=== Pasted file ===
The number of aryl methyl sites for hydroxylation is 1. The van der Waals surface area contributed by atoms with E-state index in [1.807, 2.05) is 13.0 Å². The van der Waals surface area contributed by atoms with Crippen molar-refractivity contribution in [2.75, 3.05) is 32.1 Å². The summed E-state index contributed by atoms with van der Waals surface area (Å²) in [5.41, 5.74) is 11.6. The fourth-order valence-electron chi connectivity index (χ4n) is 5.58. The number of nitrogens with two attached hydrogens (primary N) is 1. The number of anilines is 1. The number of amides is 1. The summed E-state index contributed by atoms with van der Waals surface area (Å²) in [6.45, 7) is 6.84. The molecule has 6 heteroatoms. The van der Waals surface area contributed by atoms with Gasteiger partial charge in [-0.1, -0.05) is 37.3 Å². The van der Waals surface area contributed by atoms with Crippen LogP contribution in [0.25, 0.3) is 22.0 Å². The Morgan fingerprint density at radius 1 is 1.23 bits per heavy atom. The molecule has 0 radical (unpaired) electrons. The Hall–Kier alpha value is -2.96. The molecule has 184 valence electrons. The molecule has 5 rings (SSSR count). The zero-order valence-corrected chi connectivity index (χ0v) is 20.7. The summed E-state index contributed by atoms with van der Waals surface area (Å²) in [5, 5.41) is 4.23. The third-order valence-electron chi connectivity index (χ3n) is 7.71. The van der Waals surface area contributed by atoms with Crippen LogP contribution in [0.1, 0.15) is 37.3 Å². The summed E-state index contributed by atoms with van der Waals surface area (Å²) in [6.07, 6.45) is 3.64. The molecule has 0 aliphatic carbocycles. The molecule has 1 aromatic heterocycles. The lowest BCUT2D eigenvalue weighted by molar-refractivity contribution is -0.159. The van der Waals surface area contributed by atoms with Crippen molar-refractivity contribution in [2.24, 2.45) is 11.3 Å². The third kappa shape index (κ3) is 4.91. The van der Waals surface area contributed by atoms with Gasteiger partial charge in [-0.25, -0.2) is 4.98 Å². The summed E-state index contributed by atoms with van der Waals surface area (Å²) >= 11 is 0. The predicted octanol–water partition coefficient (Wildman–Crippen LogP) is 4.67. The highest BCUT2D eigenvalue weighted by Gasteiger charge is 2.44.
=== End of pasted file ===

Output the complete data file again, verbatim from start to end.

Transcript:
The number of aryl methyl sites for hydroxylation is 1. The van der Waals surface area contributed by atoms with E-state index in [1.807, 2.05) is 13.0 Å². The van der Waals surface area contributed by atoms with Crippen molar-refractivity contribution in [2.75, 3.05) is 32.1 Å². The summed E-state index contributed by atoms with van der Waals surface area (Å²) in [5.41, 5.74) is 11.6. The fourth-order valence-electron chi connectivity index (χ4n) is 5.58. The number of nitrogens with two attached hydrogens (primary N) is 1. The number of anilines is 1. The number of amides is 1. The summed E-state index contributed by atoms with van der Waals surface area (Å²) in [6.45, 7) is 6.84. The molecule has 6 heteroatoms. The van der Waals surface area contributed by atoms with Gasteiger partial charge in [-0.1, -0.05) is 37.3 Å². The van der Waals surface area contributed by atoms with Crippen LogP contribution in [0.25, 0.3) is 22.0 Å². The Morgan fingerprint density at radius 1 is 1.23 bits per heavy atom. The molecule has 0 radical (unpaired) electrons. The Hall–Kier alpha value is -2.96. The molecule has 184 valence electrons. The molecule has 5 rings (SSSR count). The zero-order valence-corrected chi connectivity index (χ0v) is 20.7. The summed E-state index contributed by atoms with van der Waals surface area (Å²) in [5, 5.41) is 4.23. The third-order valence-electron chi connectivity index (χ3n) is 7.71. The van der Waals surface area contributed by atoms with Crippen LogP contribution in [0.1, 0.15) is 37.3 Å². The summed E-state index contributed by atoms with van der Waals surface area (Å²) in [6.07, 6.45) is 3.64. The molecule has 0 aliphatic carbocycles. The molecule has 1 aromatic heterocycles. The lowest BCUT2D eigenvalue weighted by molar-refractivity contribution is -0.159. The van der Waals surface area contributed by atoms with Crippen molar-refractivity contribution in [2.24, 2.45) is 11.3 Å². The third kappa shape index (κ3) is 4.91. The van der Waals surface area contributed by atoms with Gasteiger partial charge in [-0.25, -0.2) is 4.98 Å². The summed E-state index contributed by atoms with van der Waals surface area (Å²) >= 11 is 0. The predicted octanol–water partition coefficient (Wildman–Crippen LogP) is 4.67. The highest BCUT2D eigenvalue weighted by Gasteiger charge is 2.44.